High school choirs join for online Advent ‘Service of Lessons and Carols’

  • Written by Julie A. Ferraro
  • Published in Local
Katherine Wijenaike Bogle, a student at Forest Ridge School of the Sacred Heart in Bellevue, reads from the Gospel of John as part of the online “Service of Lessons and Carols” put on by the Catholic high schools in the Archdiocese of Seattle. Katherine Wijenaike Bogle, a student at Forest Ridge School of the Sacred Heart in Bellevue, reads from the Gospel of John as part of the online “Service of Lessons and Carols” put on by the Catholic high schools in the Archdiocese of Seattle.

SEATTLE – More than 200 Catholic high school students will offer Advent hope through music during an online “Service of Lessons and Carols” December 18.

Because of pandemic restrictions, it became apparent the annual Catholic high school choir festival at Benaroya Hall wouldn’t take place in February 2021, according to Alison Seaton, chair of the Performing Arts Department at Forest Ridge School of the Sacred Heart in Bellevue.

So the choir directors from the archdiocese’s Catholic schools decided to use technology to bring their students’ voices together in song for a special Advent presentation.

“We all got pretty excited about the idea,” Seaton said, noting that it offers music students a chance to still come together and perform for the community.

Students have been busy recording their individual parts while accompanied by audio tracks and videos of the guest conductors from New York, Jim Papoulis and Francisco Núñez. The individual pieces have been mixed together to achieve the sound of a large choir.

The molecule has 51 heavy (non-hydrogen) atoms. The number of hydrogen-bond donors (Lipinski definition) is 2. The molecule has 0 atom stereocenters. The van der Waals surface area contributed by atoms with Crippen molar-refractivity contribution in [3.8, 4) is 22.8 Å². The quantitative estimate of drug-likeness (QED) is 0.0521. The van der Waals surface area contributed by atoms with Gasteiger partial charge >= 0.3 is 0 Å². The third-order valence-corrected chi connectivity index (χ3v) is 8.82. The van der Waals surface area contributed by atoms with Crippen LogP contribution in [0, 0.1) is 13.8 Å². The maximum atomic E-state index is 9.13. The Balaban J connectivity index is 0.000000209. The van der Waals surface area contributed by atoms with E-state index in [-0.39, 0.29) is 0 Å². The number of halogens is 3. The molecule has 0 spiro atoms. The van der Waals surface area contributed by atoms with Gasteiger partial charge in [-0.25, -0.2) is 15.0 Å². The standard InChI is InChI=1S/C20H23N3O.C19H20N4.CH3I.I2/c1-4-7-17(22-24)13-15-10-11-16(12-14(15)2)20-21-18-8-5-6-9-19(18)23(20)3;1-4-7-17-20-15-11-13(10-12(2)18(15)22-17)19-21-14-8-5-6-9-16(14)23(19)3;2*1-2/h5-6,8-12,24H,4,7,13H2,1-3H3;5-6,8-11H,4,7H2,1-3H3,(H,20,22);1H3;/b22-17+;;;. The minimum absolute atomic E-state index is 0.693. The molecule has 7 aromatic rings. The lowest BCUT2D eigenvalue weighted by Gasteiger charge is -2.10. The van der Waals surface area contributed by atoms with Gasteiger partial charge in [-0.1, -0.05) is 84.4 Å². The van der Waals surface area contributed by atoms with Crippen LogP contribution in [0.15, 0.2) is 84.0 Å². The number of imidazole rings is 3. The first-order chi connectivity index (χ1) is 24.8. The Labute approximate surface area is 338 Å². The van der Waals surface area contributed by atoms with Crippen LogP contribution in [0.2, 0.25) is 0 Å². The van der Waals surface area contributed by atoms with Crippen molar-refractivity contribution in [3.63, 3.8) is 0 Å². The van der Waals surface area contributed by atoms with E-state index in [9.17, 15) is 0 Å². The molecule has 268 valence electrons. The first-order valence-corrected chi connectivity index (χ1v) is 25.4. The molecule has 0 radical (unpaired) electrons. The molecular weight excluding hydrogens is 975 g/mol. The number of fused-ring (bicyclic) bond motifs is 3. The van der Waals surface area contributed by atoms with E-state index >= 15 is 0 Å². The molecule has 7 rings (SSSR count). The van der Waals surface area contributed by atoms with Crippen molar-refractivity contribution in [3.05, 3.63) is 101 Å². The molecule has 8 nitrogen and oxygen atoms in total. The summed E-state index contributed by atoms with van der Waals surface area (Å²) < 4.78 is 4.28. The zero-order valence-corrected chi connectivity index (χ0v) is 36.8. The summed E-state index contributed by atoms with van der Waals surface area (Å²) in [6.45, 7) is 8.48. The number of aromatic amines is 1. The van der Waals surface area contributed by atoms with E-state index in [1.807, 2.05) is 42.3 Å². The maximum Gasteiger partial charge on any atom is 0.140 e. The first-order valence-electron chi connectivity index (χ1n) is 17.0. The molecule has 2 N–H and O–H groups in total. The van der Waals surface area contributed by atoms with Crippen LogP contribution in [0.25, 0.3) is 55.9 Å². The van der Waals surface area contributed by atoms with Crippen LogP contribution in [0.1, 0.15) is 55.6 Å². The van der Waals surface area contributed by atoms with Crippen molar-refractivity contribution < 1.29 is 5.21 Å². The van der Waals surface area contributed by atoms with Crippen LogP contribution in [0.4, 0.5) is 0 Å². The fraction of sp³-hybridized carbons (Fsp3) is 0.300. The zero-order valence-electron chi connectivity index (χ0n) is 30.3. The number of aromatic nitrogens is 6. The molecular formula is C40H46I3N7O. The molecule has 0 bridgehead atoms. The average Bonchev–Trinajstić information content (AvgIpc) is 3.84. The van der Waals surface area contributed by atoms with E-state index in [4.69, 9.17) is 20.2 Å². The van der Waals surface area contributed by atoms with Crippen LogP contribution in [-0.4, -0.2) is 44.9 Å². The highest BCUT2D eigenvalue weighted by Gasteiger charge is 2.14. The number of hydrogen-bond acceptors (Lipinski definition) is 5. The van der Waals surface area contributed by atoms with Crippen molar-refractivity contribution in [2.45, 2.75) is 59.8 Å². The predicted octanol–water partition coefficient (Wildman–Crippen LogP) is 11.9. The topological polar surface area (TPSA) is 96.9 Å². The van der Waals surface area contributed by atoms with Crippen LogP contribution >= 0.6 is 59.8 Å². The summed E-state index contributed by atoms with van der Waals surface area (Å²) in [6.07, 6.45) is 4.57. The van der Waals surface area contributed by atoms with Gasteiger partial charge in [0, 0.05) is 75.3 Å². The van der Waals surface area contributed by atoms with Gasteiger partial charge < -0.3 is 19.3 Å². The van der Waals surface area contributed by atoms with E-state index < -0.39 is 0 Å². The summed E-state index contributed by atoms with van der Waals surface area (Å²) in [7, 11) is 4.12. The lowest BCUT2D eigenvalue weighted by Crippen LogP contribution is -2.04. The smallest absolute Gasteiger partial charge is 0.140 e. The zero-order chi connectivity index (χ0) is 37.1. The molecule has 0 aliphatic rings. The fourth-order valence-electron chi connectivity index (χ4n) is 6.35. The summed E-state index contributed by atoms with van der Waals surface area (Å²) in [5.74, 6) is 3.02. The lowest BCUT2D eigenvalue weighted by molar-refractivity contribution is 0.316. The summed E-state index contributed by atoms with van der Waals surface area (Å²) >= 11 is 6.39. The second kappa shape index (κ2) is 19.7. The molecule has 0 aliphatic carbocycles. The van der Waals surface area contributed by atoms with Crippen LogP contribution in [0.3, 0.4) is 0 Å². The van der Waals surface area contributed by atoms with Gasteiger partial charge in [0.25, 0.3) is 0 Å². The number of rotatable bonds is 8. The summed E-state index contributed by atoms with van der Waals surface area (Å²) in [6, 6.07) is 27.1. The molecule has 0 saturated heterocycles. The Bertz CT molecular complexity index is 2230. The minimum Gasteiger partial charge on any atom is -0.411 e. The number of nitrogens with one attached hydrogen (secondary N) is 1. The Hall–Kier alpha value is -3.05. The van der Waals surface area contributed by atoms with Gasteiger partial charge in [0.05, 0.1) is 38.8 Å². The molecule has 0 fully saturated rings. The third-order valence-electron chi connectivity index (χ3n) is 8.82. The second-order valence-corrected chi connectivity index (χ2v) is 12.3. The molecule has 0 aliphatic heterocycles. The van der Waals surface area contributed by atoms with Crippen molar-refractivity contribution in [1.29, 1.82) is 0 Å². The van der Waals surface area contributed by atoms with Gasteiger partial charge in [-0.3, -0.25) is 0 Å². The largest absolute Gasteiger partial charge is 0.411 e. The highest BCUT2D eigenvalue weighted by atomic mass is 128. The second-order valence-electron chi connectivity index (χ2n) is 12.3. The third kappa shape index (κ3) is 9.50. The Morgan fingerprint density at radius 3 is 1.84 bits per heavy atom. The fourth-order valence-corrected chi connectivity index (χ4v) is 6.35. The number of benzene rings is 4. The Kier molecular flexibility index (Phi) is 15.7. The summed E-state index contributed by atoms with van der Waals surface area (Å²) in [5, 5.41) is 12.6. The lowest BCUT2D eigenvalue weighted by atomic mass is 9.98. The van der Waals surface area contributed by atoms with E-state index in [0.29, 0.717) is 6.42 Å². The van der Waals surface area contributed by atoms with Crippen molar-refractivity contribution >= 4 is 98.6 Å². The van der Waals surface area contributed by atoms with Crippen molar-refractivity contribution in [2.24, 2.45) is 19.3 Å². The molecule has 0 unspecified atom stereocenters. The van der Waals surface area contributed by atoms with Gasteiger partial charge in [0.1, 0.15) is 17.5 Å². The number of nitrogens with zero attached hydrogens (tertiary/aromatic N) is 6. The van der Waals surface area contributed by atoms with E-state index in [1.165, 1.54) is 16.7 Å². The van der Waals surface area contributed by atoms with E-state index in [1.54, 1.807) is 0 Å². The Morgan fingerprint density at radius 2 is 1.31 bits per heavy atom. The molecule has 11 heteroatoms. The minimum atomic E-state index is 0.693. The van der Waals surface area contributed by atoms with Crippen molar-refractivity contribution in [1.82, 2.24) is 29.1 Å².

Conductor Jim Papoulis has been meeting virtually with local high schools choirs in preparation for the Service of Lessons and Carols on December 18. He has spent about 30 hours mixing the students’ individual recordings into a group performance. Photo: Courtesy Jim Papoulis

“It’s kind of neat hearing it come together,” said Papoulis, co-founder of New York nonprofit Foundation for Small Voices and the guest conductor for last February’s 20th Catholic High School Choir Festival. “I’ve been bringing up all the tracks, lining them all up and figuring it all out.”

Archbishop Paul D. Etienne will preside at the service, which includes music, prayers and Scripture readings; the archbishop has already recorded his portion of the script, Seaton said.

At 7 p.m. December 18, the recorded service will be streamed on the Archdiocese of Seattle’s Facebook page, allowing students and their families near and far to participate in the service. (It also will be available for viewing later.)

Stephanie Norris, a senior at Kennedy Catholic High School in Burien, is excited about being able to watch the performance with her family, who have attended all her concerts since freshman year. And she’s looking forward to hearing the final product.

“We have really no clue to know what it’s going to sound like all together,” she said.

A different kind of concert

Preparing for the special service was a different experience, but one that helped students learn new skills.

“It’s highly technical work, and the whole world has been learning how to do this,” Seaton said.